Hesperian Health Guides
Making and cleaning the wafer
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The chips that are the hearts and brains of electronics are made from slices of silicon called wafers.
Wafers are made by melting and spinning silicon into tubes called "ingots." Workers cut ingots into wafer-thin slices and then clean them with chemicals.
The chemicals used to clean wafers include solvents and acids. These chemicals can irritate and burn your skin. Absorbed directly through the skin or from regular exposure by breathing, they can harm your internal organs. One of the most dangerous chemicals used to make and clean wafers is hydrofluoric acid (see box below).
If your skin is splashed with a chemical:
- immediately rinse the area with ﬂowing water for 15 minutes or more.
- remove any protective equipment or clothing that was splashed so more chemicals will not drip onto you.
See First aid when a chemical touches your skin or eyes. Do not go back to work before getting new and clean personal protective equipment.
Prevent chemicals from getting in your nose and mouth
Electronics factories use so many chemicals they need to have well developed and well maintained ventilation systems to clean the air or bring fresh air into your work area. See more about Heating, Ventilation, and Air Conditioning (HVAC) systems.
Even when air is filtered and refreshed with clean air, you might still have health problems from chemicals in the air. Pay attention to signs you might be breathing chemicals:
- You see or smell a chemical. But many chemicals do not smell or you might be used to them.
- You have problems breathing, skin or eye irritation, feel dizzy, confused, or nauseous.
- You have health problems that might be caused by the chemicals you are working with.
If you breathe in chemicals, leave the workplace immediately and get fresh air. Seek medical attention. See First aid when you breathe in a chemical.
Your factory should also have an emergency plan for chemical releases, including where to find and how to use emergency PPE. If your factory does not have an emergency plan or has not trained you on what to do, leave an area where there has been a spill as fast as you can.
Cleaning wafers gave Yu-mi the cancer that killed her
When workers get sick from exposure to chemicals at work, they often have to fight for their illnesses to be recognized as work-related.
That’s what happened to my beautiful daughter. Yu-mi was only 21 when she got leukemia, cancer of the blood. She worked cleaning wafers at a Samsung semiconductor plant in Korea. Soon after Yumi was diagnosed, so was another woman in the same work area. Samsung offered to pay their medical expenses but said their illnesses had nothing to do with work. They said it was a personal problem. Yu-mi fought the leukemia for many months, but the disease was too advanced. She passed away in 2007.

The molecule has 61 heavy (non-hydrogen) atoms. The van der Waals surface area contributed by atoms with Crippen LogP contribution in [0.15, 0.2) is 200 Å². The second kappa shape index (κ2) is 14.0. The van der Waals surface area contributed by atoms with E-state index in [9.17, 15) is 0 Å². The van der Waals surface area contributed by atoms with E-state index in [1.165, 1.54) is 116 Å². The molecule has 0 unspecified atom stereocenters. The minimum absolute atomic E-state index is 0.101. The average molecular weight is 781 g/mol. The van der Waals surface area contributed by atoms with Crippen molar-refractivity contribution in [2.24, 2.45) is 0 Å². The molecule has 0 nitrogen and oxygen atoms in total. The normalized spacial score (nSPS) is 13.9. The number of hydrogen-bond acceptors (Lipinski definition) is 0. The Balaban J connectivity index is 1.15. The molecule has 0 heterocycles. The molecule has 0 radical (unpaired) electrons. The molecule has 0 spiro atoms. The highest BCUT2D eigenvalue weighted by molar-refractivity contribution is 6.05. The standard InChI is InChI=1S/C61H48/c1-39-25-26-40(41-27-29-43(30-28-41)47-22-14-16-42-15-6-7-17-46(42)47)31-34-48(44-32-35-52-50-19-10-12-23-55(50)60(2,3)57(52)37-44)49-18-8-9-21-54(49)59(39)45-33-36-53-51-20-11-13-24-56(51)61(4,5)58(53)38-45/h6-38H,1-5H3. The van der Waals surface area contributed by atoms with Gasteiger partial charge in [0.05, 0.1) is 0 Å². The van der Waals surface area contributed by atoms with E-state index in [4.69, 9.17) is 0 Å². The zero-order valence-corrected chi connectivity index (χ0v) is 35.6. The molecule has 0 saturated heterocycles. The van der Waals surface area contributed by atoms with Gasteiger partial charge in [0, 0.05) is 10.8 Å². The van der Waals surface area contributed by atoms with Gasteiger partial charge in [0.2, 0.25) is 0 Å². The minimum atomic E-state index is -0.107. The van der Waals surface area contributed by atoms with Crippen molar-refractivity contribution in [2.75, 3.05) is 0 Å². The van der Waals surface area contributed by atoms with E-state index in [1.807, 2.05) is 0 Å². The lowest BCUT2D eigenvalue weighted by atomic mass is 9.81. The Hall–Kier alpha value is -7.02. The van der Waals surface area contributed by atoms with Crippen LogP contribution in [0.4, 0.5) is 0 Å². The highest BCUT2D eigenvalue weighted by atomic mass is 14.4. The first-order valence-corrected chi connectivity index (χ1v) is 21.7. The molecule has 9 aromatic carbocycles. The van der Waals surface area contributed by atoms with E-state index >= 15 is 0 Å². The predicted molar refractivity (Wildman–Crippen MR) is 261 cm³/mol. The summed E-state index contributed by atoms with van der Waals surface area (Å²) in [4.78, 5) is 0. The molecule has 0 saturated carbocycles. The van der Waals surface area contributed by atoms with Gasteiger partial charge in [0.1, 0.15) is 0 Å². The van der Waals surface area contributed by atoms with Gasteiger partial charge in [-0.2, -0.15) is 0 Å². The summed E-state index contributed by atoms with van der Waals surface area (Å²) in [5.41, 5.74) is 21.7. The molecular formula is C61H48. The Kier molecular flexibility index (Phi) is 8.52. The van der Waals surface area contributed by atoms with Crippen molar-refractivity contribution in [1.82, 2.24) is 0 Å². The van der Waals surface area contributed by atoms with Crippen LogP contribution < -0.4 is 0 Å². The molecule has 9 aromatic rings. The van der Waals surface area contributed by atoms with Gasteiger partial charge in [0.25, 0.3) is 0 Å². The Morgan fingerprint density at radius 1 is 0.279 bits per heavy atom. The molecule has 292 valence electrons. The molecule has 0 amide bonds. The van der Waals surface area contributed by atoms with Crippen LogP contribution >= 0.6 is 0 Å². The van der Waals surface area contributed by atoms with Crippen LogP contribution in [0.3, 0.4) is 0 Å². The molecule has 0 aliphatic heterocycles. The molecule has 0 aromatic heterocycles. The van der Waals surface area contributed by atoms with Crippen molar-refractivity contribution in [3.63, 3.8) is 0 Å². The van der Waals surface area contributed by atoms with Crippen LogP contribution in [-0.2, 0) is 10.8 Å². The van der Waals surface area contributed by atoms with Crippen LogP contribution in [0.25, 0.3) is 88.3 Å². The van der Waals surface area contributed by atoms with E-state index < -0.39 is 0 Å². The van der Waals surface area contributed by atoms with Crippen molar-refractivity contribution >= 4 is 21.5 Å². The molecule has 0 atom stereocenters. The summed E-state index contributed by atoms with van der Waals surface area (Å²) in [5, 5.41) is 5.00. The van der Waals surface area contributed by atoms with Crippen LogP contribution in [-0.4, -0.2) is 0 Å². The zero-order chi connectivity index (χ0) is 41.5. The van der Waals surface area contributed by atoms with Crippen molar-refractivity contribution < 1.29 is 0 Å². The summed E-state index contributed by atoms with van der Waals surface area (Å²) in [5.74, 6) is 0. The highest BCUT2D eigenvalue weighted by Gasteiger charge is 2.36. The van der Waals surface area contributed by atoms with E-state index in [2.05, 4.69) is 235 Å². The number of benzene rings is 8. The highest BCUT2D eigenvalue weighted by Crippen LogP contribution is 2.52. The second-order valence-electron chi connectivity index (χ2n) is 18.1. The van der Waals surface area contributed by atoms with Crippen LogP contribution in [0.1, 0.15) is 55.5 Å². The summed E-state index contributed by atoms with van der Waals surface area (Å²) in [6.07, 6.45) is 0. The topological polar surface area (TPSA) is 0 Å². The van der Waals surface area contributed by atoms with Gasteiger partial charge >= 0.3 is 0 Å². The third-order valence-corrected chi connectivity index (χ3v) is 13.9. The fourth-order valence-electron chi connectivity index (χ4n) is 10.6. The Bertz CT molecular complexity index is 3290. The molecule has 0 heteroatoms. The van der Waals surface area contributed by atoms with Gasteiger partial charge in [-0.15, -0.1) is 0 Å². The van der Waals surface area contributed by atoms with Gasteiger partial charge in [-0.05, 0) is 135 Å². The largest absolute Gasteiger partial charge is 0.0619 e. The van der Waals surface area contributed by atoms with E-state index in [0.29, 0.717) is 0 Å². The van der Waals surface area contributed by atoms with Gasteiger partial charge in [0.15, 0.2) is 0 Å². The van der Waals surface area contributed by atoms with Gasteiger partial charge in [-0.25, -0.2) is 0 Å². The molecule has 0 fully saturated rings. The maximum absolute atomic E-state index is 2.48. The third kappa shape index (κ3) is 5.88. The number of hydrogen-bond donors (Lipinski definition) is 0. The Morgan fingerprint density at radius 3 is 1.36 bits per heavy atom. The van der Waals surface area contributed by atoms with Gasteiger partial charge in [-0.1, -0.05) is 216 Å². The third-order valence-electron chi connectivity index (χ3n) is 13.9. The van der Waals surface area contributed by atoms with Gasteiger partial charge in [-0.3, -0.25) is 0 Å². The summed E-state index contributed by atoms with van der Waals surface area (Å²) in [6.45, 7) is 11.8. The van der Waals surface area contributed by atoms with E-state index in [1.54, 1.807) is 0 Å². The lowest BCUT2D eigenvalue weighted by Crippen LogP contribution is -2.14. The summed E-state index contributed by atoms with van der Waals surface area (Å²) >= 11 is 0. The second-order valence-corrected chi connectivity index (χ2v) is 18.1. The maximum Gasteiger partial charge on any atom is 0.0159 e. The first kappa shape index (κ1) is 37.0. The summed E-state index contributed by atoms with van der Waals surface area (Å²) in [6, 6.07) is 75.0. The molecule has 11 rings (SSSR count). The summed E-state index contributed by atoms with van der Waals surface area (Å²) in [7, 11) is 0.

Yu-mi got leukemia from working at Samsung. Her plant used chemicals that cause leukemia. Other families of Samsung workers also lost their children to cancer from working there. We decided to fight to make Samsung take responsibility, and stop poisoning workers and destroying families.
SHARPS (Supporters for the Health and Rights of People in the Semiconductor Industry) brought together Samsung workers, former workers and their families, unions, and human rights groups. We held rallies, protests, and campaigns. We met with groups from all over the world that fought the electronics companies poisoning the workers. Academics and scientists began studies to find out which chemicals were making workers sick. We went to court many times, asking the Korean government to recognize workers’ cancers as work-related. But Samsung is very influential in Korea, and the courts kept ruling that workers’ cancers did not come from work.
In 2011, a Korean court ruled in our favor. Since many of the chemicals and byproducts were known to cause cancer, they said it was likely that Yu-mi got cancer at Samsung. Samsung immediately hired a consulting firm called Environ to "prove" Samsung workers had no more cancer than any other group in Korea. They got the court to change its ruling. But we appealed again. Finally in 2014, it was decided that Yumi’s leukemia was caused by her work at Samsung.
The ruling was a big win for us. It showed that people standing firm can challenge the most powerful electronics company in the world. We will continue to fight for the Samsung workers, and for the memory of my daughter Yu-mi.